Sign in to follow this  
Followers 0
Terrydabassman

FLAT SIDES II

18 posts in this topic

Was wondering what the prefered width of the wood is on your flat sides?

Also, any tips on finding center when drilling for ballast weight...I throw tons of baits away because of off center drilling :(

What kind of wood is prefered for flat sides...Balsa or Basswood?

Thanks

Share this post


Link to post
Share on other sites

I mark centers and drilling angles before any shaping is done. Once the bait is cut out I trace the center line completely around the bait. To find center, measure the thickness and divide it by two. Example? if the bait is ?? thick the center would be ??.

Share this post


Link to post
Share on other sites

I guess width depends on the size of the bait. I like 2 1/4" flat cranks to be about 3/8". That's the size that seems to work best with the shape of that particular shallow crank and its bill, but you have to experiment to get the right dimensions for any crankbait. As far as centering holes, I scribe a center line around the entire bait while it's still "square", before any shaping, then go ahead and drill the ballast and other holes. The center lines also help me keep things symetrical while I shape the bait. If there's anything that seems to mess up the performance of a small crank, it's usually having a hook hanger, line tie, bill, or ballast weight off center.

Share this post


Link to post
Share on other sites

Yeah, I know how to measure and divide, what looks center and measures center sometimes just dosen't come out the way.

That reminds me, when I went to night school for machine shop in the 60's. I remember the lay-out table and a scribe that had a heavy base, a rod and a stylist could slide up and down on the rod. Then you just measured and adjusted the needle point to where ever and scratched it on your work piece (after blue suff was smeared on it) for all the cuts and drilling.

Think I'll see if I can make something to that effect, might make life a little easier...I can't imagine how you'd make a center line around the whole bait and keeping it that way...with all the curves and all...bless your hearts if you've figured out a way. :)

Share this post


Link to post
Share on other sites

I picked up a self-centering dowel jig several years ago. Works great for perfect center holes in flat cranks. Bad news is that they are close to $50. Go to Rockler.com and pull up item# 49221. Cliff

Share this post


Link to post
Share on other sites

Guys a real easy way of doing this is to lay the bait down flat on the bench next to a piece of wood ripped just under half of the thickenss of the original. Lay a 5mm mechanical pencil on top of the guage block and slide the body around tracing a line all the way. Then flip the bait and repeat. You should then have two thin lines a small distance apart that will give you a better reference for drill than a single line will. I use standard width blanks so it is easy to take an eighth inch guage block and shave a small amount off of it to guage with. It is the same idea as a machine block with the precision scriber you may remember from machine class (were we in the same class?). No math no measuring and if you do a bunch of the same thickness it is the quickest most reliably accurate way I have found.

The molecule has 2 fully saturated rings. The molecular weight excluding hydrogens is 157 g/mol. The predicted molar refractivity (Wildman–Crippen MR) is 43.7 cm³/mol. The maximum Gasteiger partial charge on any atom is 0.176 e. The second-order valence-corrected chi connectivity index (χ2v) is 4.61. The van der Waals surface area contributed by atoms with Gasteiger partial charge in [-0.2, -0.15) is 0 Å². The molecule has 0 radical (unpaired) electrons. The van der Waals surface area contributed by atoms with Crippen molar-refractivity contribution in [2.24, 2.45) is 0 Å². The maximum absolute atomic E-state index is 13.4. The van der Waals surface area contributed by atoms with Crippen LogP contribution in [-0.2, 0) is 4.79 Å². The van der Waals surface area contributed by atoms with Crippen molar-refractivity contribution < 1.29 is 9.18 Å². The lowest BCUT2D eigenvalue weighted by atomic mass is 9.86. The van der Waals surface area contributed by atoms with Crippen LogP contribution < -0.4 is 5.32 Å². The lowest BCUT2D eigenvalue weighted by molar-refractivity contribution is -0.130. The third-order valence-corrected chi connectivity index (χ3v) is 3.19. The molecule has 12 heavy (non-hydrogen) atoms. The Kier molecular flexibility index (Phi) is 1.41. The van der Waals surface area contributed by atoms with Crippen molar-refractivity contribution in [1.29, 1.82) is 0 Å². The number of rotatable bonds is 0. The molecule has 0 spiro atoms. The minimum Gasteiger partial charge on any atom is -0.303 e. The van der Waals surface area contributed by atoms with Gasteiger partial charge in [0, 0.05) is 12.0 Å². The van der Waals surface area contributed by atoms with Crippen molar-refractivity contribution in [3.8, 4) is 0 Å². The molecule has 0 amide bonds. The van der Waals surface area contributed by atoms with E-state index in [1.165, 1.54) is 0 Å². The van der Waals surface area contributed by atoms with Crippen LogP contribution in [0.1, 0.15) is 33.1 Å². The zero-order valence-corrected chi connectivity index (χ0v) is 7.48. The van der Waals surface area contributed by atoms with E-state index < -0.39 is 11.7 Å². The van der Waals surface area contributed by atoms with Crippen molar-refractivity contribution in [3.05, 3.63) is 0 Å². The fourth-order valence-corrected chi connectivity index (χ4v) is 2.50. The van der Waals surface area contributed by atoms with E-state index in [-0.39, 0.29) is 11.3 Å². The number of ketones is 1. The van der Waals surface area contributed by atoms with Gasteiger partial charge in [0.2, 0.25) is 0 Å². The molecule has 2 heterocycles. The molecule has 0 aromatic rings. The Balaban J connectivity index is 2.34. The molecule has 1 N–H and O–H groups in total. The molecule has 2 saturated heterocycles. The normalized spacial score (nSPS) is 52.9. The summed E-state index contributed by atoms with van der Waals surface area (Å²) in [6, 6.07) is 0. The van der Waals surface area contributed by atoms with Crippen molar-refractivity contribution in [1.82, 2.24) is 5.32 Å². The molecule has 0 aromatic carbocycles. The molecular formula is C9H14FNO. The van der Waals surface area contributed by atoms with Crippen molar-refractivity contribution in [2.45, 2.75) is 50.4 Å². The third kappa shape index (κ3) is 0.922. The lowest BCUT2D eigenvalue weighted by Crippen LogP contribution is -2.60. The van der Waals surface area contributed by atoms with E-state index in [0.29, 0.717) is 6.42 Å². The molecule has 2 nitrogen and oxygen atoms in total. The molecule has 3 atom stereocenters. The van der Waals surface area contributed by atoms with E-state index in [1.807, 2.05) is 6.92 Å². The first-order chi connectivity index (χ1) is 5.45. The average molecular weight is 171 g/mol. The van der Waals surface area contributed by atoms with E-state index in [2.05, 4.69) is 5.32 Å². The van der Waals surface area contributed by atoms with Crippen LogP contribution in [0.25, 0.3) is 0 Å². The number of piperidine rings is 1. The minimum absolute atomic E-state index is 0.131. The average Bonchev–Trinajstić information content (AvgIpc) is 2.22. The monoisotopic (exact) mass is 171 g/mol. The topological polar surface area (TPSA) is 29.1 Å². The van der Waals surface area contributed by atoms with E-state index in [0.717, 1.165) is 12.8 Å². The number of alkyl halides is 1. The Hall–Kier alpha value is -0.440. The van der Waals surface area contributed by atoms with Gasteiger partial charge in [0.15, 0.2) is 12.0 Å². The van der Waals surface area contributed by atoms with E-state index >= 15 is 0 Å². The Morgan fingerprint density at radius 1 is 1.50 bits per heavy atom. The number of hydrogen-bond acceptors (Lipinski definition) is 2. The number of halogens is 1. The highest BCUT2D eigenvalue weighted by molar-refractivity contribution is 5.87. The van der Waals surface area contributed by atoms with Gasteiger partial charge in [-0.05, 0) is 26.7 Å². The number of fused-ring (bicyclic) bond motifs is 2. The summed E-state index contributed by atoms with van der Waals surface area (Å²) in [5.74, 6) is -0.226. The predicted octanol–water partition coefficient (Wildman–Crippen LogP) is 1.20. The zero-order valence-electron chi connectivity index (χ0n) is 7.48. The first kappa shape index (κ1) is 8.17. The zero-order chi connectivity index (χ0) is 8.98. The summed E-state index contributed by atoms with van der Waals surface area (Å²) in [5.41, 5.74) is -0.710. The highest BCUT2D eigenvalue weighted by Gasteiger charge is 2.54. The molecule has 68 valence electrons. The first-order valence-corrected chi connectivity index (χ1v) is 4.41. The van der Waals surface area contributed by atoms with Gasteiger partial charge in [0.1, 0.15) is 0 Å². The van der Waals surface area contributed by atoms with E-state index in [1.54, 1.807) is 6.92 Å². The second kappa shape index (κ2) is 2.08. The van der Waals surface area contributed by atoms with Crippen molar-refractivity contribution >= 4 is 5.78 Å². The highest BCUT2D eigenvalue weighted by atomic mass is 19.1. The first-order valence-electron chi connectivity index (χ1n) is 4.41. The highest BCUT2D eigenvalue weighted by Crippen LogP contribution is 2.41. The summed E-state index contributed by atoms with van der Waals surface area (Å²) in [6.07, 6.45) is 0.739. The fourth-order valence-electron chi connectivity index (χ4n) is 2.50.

Jerk!

Share this post


Link to post
Share on other sites

Saw this posted on aantoher site. Take a compass (the kind you do circles with) and set it so that it is half the width of your plug. Lay the metal point on the side of your plug, and scribe the line with the pencil.

Andrew

Share this post


Link to post
Share on other sites

Thank ya-all for you input and ideas.

Skeeter, remember that not all of us have good eye sight...me especially. I was looking for a mechanical way to find center to take my eyeballs out of the picture so to speak.

I could mark center one day (eyeball it), the next day it didn't look near center...lol...I even make myself wonder sometimes. :)

Nobody answered the 2 questions...what kind of wood you prefer and what thickness of the flat sides do you like?

Share this post


Link to post
Share on other sites

I did say that I use 1/4" stuff a lot and basswood is my preferred topwater medium. AYC from APB's scrap bin is for the underwater stuff. He sends me some of his cutoffs that are from 1/8" to 3/16" alaskan Yellow Cedar. It is a great solid wood with lively action and great rot resistance. I use the 3/4" red cedar for my musky cranks and 3/4 white clear pine for gliders. I dont know why, I just do.

Jerk!

Share this post


Link to post
Share on other sites

LIke Skeeter said, eyeball it, sometimes we can try to get over complicated in our bait making, on some baits placing the weight in the proper place back to front is as important as side to side, just have to experiment a little until you get it right, also for all my flatsides I use 1/2 inch balsa, easy to cut, shape and forgiving in the weight dept., I think basswood and other types are just too time consuming , just my 2 cents worth.